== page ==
This is purely "anecdotal evidence" of why you may want to consider using
steel wool vs plastic scrubbers of fiberglass in pvc entry pipes.
Decades ago, my Elmer told me to use steel wool since it could act as an RF
choke if you had a lightning strike. I've been doing it ever since.
I've had three direct hits on my towers over the past 30 years. The latest
was last Monday.
Due to great protection, everything survived except my weather station on
the tower. Current jumped from the tower to the sensor lines. The entire
line was vaporized until it reached the steel wool-stuffed pvc entry pipe.
At this point, the steel wool became a welded blob, but the line survived
and didn't burn inside the house. There was, however, enough current to
blow out the wall wart that powered the sensors.
I'll continue to use the steel wool when I replace the sensors this week.
Ken Moak, WA2JQW/8
[mailto:email@example.com] On Behalf Of firstname.lastname@example.org
Sent: Tuesday, September 05, 2006 2:45 PM
To: Paul@PaulFerguson.us; TOWERTALK@contesting.com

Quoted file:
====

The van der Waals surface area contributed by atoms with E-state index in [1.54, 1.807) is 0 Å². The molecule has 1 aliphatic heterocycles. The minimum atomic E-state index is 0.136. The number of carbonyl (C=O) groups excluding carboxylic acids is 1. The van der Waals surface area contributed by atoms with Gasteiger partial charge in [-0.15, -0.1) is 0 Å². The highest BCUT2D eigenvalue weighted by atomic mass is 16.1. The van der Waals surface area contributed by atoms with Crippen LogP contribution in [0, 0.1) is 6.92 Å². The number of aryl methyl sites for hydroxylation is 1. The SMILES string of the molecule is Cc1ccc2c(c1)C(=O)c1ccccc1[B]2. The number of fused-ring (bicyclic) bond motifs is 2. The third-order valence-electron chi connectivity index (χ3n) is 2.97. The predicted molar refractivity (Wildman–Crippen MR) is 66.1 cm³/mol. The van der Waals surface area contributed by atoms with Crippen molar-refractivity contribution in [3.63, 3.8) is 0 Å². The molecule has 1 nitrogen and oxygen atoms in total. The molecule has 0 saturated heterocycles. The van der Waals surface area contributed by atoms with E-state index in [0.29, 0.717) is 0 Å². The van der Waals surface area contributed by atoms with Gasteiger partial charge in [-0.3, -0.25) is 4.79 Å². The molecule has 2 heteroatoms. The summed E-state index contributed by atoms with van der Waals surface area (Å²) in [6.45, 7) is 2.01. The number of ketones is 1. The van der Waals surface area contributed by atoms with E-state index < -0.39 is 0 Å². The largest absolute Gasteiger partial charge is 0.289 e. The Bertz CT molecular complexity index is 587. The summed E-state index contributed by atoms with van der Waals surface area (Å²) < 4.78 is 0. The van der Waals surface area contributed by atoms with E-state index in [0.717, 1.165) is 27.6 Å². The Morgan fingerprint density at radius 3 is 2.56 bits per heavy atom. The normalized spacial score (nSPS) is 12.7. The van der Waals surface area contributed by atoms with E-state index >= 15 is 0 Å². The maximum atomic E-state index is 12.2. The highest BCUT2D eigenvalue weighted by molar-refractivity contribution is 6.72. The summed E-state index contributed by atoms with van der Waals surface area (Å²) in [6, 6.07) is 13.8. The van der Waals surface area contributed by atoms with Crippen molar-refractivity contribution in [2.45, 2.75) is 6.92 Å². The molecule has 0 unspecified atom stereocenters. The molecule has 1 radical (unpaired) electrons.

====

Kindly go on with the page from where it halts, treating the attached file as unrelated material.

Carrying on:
Cc: Paul Ferguson
Subject: Re: [TowerTalk] Stainless steel wool source?
Must the material be metallic? If not, you might want to consider
simple fiberglass insulation batting. (I'm assuming you want the material
to plug the PVC where coax cables emerge.) I used insulation for years to
block the opening in my clothes drier vent that I used as the covering for
the coax cable access hole into my shack.
Gene Smar AD3F
-------------- Original message ----------------------
From: "Paul Ferguson" <Paul@PaulFerguson.us>
> I am looking for some stainless steel wool. I need enough to plug the
> ends of two 4-inch PVC pipes.
> I have tried some hardware stores and restaurant supply places locally
> but haven't found any.
> I searched the Internet -- I can buy a 5 pound roll for about $50-60
> plus shipping.
> Can anyone suggest other sources for smaller amounts that might have
> Raleigh, NC
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